Getting a new belt in Six Sigma – or even your first one – is a huge moment for any specialist in the field, but it’s only a small step towards building yourself up as the true professional you’re striving to be. In fact, some people make the mistake of resting on this accomplishment too much, and fail to improve their skills beyond that. Which, as you can guess, doesn’t lead to anything good in the long run.
Occupy Your Time with Projects
Having a belt in Six Sigma is nothing if you don’t put it to practice. And the best way to do that is to keep taking on projects that suit your new skills. It’s important to try to diversify your project portfolio as much as possible shortly after attaining your belt, and focus on practicing each new skill relevant to your belt as much as you can.
You’ll probably find that you have a natural talent for one or more aspects of Six Sigma at your new level, and that’s fine – but don’t ignore the other parts just because they don’t seem as engaging to you. Quite on the contrary, those are your weak points and you should focus especially well on improving them and ensuring that you don’t have any gaps in your knowledge.
In fact, some of the higher levels of Six Sigma have a fundamental requirement for a number of completed projects, so the sooner you start building up that number, the more opportunities you’ll have later on when it’s time to progress up in the hierarchy.
Start Practicing for the next Level
Don’t waste any time to start practicing the next level skills relevant to your career either. While it’s important to keep practicing what you’ve learned and solidify your current skill set, it’s also a good idea to align your mind towards the long-term goal of reaching the highest possible belt level that your personal skills can allow for.
This is a mindset that some beginners need a lot of time to grasp, often when they come from an educational background that promotes strong reinforcement of what’s already been learned through repetition before moving on to the next level. In Six Sigma, you’ll have to think in a slightly different way if you want to move through the fastest road to progress, and you’ll need to change your perception about how you should be improving your skills.
Always strive for improvement
This brings us to the next point – it’s not okay to get comfortable in a particular belt level in Six Sigma, especially if it’s a lower one. One of the core concepts of the whole methodology is to always seek opportunities to improve your current situation, and this should be applied to your own personal development as well.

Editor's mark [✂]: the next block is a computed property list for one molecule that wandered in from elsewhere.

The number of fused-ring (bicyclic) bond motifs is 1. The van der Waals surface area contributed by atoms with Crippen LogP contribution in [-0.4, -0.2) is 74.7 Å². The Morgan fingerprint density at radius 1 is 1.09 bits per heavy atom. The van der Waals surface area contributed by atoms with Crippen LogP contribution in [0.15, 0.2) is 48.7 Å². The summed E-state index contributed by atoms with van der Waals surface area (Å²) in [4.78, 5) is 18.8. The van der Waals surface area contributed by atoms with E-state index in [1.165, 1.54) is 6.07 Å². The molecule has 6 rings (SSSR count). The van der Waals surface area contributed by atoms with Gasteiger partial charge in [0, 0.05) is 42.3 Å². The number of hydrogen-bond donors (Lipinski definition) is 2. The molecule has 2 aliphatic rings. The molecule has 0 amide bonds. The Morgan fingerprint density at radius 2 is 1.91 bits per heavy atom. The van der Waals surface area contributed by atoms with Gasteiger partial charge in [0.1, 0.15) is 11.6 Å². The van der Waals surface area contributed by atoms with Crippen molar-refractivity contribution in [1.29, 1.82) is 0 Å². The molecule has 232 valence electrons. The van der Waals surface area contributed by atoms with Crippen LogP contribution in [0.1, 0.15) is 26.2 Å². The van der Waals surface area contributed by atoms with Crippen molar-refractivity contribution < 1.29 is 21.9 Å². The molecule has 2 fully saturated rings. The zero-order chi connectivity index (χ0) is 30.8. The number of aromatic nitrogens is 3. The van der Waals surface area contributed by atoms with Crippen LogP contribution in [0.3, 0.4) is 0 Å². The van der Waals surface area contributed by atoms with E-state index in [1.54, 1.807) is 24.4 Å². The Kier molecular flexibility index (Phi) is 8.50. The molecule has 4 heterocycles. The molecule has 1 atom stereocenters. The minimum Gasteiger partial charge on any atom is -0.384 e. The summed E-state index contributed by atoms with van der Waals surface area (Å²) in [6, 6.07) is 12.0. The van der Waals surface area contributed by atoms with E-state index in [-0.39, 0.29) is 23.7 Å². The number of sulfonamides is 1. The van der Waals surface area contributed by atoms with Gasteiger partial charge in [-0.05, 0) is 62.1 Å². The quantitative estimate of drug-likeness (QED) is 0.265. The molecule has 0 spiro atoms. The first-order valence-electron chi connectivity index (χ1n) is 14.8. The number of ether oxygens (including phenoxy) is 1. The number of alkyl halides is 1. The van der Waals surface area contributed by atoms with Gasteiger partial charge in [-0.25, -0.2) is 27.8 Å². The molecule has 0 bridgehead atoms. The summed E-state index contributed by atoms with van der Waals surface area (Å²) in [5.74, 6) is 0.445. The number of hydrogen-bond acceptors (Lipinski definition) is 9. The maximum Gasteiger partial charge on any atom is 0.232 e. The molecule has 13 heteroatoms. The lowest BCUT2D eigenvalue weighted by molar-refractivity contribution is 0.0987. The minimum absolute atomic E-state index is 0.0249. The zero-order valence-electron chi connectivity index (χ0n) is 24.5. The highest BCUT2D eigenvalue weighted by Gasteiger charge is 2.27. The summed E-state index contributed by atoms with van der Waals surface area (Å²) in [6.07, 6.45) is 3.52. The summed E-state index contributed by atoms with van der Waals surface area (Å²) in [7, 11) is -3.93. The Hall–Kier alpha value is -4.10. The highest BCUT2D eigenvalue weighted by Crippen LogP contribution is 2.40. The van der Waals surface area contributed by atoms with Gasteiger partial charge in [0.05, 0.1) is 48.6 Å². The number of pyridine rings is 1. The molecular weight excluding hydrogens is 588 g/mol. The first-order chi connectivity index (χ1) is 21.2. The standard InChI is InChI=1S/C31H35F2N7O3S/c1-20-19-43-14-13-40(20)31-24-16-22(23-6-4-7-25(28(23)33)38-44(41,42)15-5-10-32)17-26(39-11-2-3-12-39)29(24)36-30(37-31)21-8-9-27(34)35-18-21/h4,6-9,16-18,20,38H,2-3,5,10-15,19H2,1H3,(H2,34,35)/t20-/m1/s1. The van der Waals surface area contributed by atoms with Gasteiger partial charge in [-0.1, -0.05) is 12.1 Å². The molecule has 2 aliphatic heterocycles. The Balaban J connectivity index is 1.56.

Those who realize this early on are also the ones that are able to make the most progress through the ranks in most cases. Even if your next belt level is still too far away, there’s a lot you can do in the meantime to prepare yourself for that stage and ensure that once you get to the point where you’re being tested for it, you’ll already have all relevant skills acquired and practiced.
This is something that can work quite well if you keep communicating with other people in your field and share your experiences with each other. Six Sigma is something that benefits a lot from community interaction, and there is a pretty large established community around the discipline already. If you’re not engaging other people in your field already, you should definitely reach out and see what local communities you can find in your area.
Don’t just rely on your Six Sigma belt by itself to get you through your career. It’s just a tool that gives you the right kind of knowledge you’ll need in various common situations that your work can present you with. But it’s up to you to actually put the things you’ve learned to use and do something good with your newfound knowledge. Otherwise, all the time you’ve spent attaining that belt is pretty much wasted and could have gone towards something more productive.